For its doodle marking what would have been François Truffaut's 80th birthday today, Google needed an iconic image. Not Catherine Deneuve or Gérard Depardieu in The Last Metro (1980) or Isabelle Adjani in The Story of Adele H. (1975) or even Jeanne Moreau in Jules and Jim (1962), but rather, and most obviously, the young Antoine Doinel on the beach. [Update, 2/7: Actually... well, see the comments below.] The doodle's not exactly the famous final freeze frame but nevertheless very recognizably the young Jean-Pierre Léaud in what would be both the director's and the actor's debut feature, The 400 Blows (1959).
"It's fascinating to consider the similarities and the differences between François and Antoine," wrote Kent Jones in a 2003 essay for Criterion on Antoine and Colette (1962), the short film in which Antoine, all of 17, falls in love for the first time. Kent Jones notes that Truffaut has shifted the "cultural meeting ground" of the young lovers "from the cinematheque," where Truffaut, at 17, fell for a girl named Liliane Litvin…
to the concert hall, the first of many replacements Truffaut would find for his chosen art form: literature in many films, theater in The Last Metro, pedagogy in The Wild Child , the dead in The Green Room  — interesting that Day for Night , the one movie in which Truffaut takes the cinema itself as his subject, is one of his tamest.
More intriguing is Antoine himself. Léaud at all ages seems at once more manic and concentrated than Truffaut, enraptured by his own insights and deeply, almost stubbornly alone. This feeling of recessiveness in the actor and his character are quite far from the young Truffaut, a wildly ambitious figure who enjoyed a meteoric rise in the world of arts and letters. His compulsive drive didn't go into his characters, who tend to become lost in the thrall of their own obsessions. The drive went into the filmmaking, in an effort to render an image of that fleeting apparition known as human experience. Which he manages in this little film with amazing fluency and delicacy.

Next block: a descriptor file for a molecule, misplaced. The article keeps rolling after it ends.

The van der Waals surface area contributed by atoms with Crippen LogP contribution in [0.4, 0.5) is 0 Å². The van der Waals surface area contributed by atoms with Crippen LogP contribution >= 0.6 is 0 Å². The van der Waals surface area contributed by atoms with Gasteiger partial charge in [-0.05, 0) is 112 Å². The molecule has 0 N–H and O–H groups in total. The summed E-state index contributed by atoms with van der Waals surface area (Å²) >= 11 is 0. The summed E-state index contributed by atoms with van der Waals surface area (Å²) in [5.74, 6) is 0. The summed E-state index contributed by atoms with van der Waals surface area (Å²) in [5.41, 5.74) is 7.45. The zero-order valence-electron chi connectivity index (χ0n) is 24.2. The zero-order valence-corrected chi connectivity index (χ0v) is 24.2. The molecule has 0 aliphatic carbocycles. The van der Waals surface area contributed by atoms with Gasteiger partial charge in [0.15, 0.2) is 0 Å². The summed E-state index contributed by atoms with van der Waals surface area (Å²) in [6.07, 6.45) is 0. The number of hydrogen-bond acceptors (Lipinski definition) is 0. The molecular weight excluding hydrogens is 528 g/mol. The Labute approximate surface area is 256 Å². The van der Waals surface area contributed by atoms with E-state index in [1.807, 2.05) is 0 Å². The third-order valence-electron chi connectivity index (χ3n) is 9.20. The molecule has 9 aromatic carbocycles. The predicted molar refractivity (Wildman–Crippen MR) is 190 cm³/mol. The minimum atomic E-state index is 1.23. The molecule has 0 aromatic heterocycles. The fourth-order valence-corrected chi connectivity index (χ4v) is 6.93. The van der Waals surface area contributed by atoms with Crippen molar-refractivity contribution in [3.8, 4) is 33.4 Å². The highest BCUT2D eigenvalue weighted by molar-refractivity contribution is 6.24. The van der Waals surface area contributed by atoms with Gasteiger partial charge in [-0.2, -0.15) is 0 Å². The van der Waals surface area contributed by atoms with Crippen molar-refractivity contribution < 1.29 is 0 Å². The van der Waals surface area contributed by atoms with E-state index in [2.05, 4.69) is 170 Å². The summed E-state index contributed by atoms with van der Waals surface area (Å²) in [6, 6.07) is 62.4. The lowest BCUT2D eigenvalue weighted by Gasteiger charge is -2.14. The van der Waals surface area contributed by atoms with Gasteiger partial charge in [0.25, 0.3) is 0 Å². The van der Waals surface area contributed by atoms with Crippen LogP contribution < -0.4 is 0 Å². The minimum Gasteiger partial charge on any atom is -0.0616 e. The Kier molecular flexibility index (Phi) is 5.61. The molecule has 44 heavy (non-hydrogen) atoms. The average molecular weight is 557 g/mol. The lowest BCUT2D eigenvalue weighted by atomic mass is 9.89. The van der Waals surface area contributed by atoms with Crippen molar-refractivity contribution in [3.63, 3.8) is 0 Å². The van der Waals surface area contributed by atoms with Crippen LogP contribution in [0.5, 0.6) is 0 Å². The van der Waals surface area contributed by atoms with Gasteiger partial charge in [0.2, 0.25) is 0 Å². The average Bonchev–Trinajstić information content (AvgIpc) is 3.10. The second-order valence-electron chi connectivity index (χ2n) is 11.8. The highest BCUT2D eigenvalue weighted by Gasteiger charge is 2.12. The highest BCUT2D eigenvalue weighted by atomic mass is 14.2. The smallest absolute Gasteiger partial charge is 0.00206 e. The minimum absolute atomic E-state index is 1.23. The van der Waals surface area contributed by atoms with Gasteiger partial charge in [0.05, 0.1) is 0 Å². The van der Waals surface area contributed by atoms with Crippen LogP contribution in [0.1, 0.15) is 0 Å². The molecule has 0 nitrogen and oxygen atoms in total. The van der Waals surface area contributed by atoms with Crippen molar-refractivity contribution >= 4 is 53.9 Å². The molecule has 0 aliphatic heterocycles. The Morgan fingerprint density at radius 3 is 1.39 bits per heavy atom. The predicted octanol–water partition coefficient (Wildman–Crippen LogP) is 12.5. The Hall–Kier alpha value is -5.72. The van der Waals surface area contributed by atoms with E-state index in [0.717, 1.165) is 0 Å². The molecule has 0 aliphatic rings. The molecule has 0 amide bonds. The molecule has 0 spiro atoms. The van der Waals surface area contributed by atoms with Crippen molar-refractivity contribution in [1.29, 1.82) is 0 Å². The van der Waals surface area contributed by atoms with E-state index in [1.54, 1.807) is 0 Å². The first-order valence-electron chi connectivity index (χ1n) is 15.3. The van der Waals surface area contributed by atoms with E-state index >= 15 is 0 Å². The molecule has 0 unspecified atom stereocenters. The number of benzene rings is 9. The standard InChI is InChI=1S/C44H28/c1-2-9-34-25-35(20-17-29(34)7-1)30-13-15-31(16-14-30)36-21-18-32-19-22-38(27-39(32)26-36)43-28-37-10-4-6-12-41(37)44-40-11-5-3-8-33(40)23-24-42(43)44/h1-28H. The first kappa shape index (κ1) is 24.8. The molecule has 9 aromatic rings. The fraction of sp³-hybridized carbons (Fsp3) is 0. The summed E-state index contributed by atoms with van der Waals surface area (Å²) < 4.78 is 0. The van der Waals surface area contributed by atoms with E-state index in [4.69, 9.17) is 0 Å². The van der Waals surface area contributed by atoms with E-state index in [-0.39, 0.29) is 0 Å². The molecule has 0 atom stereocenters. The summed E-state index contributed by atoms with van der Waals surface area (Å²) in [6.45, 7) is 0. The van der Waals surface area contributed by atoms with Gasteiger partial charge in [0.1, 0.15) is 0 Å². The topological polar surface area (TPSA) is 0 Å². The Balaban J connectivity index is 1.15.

Antoine would eventually fall for Christine Darbon (Claude Jade) in Stolen Kisses (1968), marry her in Bed and Board (1970) and carry on without her in Love on the Run (1979). "The triumphant arrival of The 400 Blows at the Cannes Film Festival in 1959 and the release of Breathless a year later feel almost like a single event, one of those epochal moments that divide time into before and after," wrote AO Scott in 2010, reviewing Emmanuel Laurent's documentary Two in the Wave for the New York Times.
Which brings us, of course, to the unfair fact that mentions of Truffaut nearly always lead to mentions of Godard, whereas mentions of Godard can flourish on their own. Fate took Truffaut too young — he was 52 when he died in 1984 — and not only was that "triumphant arrival" not all that far behind him but it was also a double act. Fortunately — very fortunately — we were able to celebrate Godard's 80th in December 2010 and just a week ago we were able to report the latest on his next film.
In 2008, I quoted from Ronald Bergan's introduction to his collection, François Truffaut: Interviews, and today's a fine day to revisit that passage, leaving the final word for now to Truffaut himself: "[I]n stark contrast to the oeuvre of his erstwhile New Wave comrade, Jean-Luc Godard, Truffaut's films are not overtly political in any way. 'For right or wrong, I believe there is no art without paradox: now in the political film, there is no paradox, because already in the script, it is decided who is good and who is bad.' ... Truffaut's rejection of current topics or fashions is not a conservative one, but the need to retain a freedom and purity of expression uncluttered by the zeitgeist. For him, the eternal theme of Love 'is more important than social questions. It is the way to lead people to truth. There is more truth in sentimental relations than in social relations. There is more truth in the bedroom than in the office or the board room.'"
Ambrose Heron posts a big, big roundup.
Update, 2/7: "Godard was right to suggest that Truffaut found in the world of the cinema the kind of family that he had lacked in his youth," blogs the New Yorker's Richard Brody, "but he was wrong to suggest that Truffaut instrumentalized the cinema in order to create it and to shelter himself within it. Rather, Truffaut's experience of the cinema-family was essentially documentary: he found it in the process of his work and then reflected it back into his films."